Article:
The first assignment of error is bases on the theory that when defendant’s motion praying for the annulment of the attachment and sale at public auction of the land in question was filed on August 23, 1937, one year, five months and twenty-six days had already elapsed and that the remedy left to the defendant under the law was an auction to recover the land and not a mere motion as has been attempted to be done in the instant case. (Sections 113 and 513 of the Code of Civil Procedure; Banco Español-Filipino v. Palanca, 37 Phil., 921.)
Although we are of the opinion that there is merit in appellant’s contention, nevertheless, in order to avoid multiplicity of suits and the necessity on the part of the defendant and appellee of commencing another action having the same object as that sought by him in his motion of August 23, 1937, we shall pass over the question raised by appellant relative to the lack of jurisdiction of the court if we can decide on its merits in this appeal the contention of the appellee in his said motion as we believe we can.
As has been stated, defendant and appellee’s motion was based on the fact that the law prohibits the sale, encumbrance and alienation of a public land granted a homestead applicant within the period of five years following the issuance of the title to the homestead. Section 23 of Act No. 3517, which was approved on January 30, 1929 and took effect on February 4, 1929, has, however, amended section 116 of Act No. 2874, which now reads as follows:jgc:chanrobles.com.ph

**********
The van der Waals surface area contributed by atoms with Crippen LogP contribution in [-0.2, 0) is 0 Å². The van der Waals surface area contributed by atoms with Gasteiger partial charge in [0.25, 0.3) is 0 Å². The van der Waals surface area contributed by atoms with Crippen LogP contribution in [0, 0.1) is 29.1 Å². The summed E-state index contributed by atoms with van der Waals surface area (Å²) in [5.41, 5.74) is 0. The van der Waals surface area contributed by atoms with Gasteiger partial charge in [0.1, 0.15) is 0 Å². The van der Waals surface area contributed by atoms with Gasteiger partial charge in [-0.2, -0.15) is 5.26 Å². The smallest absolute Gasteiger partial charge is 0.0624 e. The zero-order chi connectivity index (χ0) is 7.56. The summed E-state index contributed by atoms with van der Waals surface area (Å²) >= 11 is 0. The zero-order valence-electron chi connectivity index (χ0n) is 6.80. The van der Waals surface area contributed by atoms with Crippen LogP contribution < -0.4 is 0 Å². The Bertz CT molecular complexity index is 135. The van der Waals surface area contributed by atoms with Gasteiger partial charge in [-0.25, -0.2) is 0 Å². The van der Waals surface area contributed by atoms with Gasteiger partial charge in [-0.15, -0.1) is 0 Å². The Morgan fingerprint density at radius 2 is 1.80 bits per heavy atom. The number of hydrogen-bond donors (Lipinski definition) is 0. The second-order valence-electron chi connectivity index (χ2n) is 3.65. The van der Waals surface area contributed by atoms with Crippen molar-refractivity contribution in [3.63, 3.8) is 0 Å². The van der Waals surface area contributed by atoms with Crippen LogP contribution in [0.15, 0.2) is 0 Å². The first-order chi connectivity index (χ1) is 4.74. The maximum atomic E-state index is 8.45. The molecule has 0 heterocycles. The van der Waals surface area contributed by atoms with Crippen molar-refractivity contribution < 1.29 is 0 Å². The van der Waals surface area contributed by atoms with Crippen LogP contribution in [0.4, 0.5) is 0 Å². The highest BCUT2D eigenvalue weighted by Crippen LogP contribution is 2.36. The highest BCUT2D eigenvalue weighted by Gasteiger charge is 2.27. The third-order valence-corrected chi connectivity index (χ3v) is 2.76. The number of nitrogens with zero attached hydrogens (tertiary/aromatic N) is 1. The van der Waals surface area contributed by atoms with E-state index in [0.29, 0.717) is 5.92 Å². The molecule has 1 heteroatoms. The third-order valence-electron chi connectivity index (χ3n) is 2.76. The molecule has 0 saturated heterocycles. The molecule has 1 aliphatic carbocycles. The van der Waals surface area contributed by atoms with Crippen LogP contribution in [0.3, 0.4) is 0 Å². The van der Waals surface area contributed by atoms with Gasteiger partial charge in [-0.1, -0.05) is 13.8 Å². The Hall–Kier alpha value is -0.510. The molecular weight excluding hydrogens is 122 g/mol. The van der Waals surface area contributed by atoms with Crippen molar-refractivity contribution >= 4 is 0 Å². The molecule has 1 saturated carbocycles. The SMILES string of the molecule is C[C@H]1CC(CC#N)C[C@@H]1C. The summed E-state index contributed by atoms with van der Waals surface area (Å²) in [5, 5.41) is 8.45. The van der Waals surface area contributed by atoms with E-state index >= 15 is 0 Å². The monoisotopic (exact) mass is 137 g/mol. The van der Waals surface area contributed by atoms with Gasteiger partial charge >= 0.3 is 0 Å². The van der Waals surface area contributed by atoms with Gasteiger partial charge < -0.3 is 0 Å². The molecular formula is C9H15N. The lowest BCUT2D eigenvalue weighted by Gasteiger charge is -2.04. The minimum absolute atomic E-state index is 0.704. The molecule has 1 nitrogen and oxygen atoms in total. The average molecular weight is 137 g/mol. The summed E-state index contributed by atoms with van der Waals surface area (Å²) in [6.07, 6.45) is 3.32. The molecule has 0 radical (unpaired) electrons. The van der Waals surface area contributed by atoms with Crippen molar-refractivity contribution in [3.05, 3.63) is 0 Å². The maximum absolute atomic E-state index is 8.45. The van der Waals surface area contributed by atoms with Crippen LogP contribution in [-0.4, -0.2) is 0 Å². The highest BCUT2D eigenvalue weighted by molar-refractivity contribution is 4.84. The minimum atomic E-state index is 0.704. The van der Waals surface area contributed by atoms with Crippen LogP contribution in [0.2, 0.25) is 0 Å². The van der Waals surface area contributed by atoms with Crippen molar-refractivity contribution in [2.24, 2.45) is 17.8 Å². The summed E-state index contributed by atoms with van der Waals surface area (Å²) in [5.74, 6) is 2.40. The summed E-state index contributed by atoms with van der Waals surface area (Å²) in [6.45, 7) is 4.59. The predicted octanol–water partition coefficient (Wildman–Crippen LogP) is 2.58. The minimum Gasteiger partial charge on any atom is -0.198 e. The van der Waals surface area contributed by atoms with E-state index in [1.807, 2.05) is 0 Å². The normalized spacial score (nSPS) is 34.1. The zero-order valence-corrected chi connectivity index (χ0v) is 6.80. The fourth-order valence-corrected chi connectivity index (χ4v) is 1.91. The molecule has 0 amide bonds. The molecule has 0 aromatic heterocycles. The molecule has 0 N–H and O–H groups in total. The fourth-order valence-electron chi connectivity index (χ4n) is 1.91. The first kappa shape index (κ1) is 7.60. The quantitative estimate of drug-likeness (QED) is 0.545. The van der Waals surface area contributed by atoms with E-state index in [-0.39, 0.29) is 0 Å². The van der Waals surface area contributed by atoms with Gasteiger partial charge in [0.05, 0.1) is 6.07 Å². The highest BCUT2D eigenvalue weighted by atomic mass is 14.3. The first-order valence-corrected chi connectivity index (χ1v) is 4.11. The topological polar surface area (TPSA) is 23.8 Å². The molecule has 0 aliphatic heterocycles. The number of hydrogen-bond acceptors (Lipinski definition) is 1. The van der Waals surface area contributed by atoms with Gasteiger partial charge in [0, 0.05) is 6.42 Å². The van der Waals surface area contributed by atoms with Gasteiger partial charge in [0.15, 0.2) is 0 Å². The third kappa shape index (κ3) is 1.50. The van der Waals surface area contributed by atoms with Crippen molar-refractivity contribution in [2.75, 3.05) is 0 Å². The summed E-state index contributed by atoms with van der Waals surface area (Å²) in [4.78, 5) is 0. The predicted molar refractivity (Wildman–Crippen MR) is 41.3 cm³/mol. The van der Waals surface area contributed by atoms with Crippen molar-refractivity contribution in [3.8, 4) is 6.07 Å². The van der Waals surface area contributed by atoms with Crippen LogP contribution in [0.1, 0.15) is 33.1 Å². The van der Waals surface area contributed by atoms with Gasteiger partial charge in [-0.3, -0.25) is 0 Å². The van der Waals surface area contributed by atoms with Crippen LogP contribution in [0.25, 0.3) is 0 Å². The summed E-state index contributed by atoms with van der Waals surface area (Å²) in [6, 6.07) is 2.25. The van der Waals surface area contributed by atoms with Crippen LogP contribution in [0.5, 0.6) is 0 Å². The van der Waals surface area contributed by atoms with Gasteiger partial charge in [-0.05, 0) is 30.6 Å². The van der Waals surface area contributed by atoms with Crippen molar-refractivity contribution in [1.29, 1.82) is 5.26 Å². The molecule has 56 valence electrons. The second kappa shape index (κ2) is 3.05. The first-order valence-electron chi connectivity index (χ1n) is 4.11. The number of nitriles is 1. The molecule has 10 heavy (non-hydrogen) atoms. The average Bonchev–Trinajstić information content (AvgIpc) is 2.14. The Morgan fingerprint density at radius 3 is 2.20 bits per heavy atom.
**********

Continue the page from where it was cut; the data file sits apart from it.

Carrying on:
"SEC. 116. Except in favor of the Government or any of its branches, units, or institutions, or legally constituted banking corporations, lands acquired under the free patent or homestead provisions shall not be subject to encumbrance or alienation from the date of the approval of the application and for a term of five years from and after the date of issuance of the patent or grant, nor shall they become liable to the satisfaction of any debt contracted prior to the expiration of said period; but the improvements or crops on the land may be mortgaged or pledged to qualified persons, associations, or corporations."cralaw virtua1aw library
From the section above-quoted, it may be seen that alienations or encumbrances made in favor of the Government or of any of its branches or legally constituted banking corporations are excepted from the prohibition that the land granted under a homestead title cannot be encumbered or alienated within the period of five years from the date of the issuance of the title. The Philippine National Bank is a Government-controlled banking corporation, the due incorporation of which has not been questioned either by defendant and appellee or by any one else. The execution of the judgment in favor of the Philippines National Bank against appellee on the latter’s homestead was, therefore, valid and legal.
The contention of the appellee that the encumbrance or attachment of the land granted him under a homestead title had not been contracted through any voluntary act of his, does not in the least alter the essence of the question.
Wherefore, the order appealed from is reversed and the attachment and sale at public auction of the land referred to in this decision are hereby declared valid and legal. Costs shall be assessed against appellee. So ordered.
Avanceña, C.J., Villa-Real, Imperial, Diaz and Laurel, JJ., concur.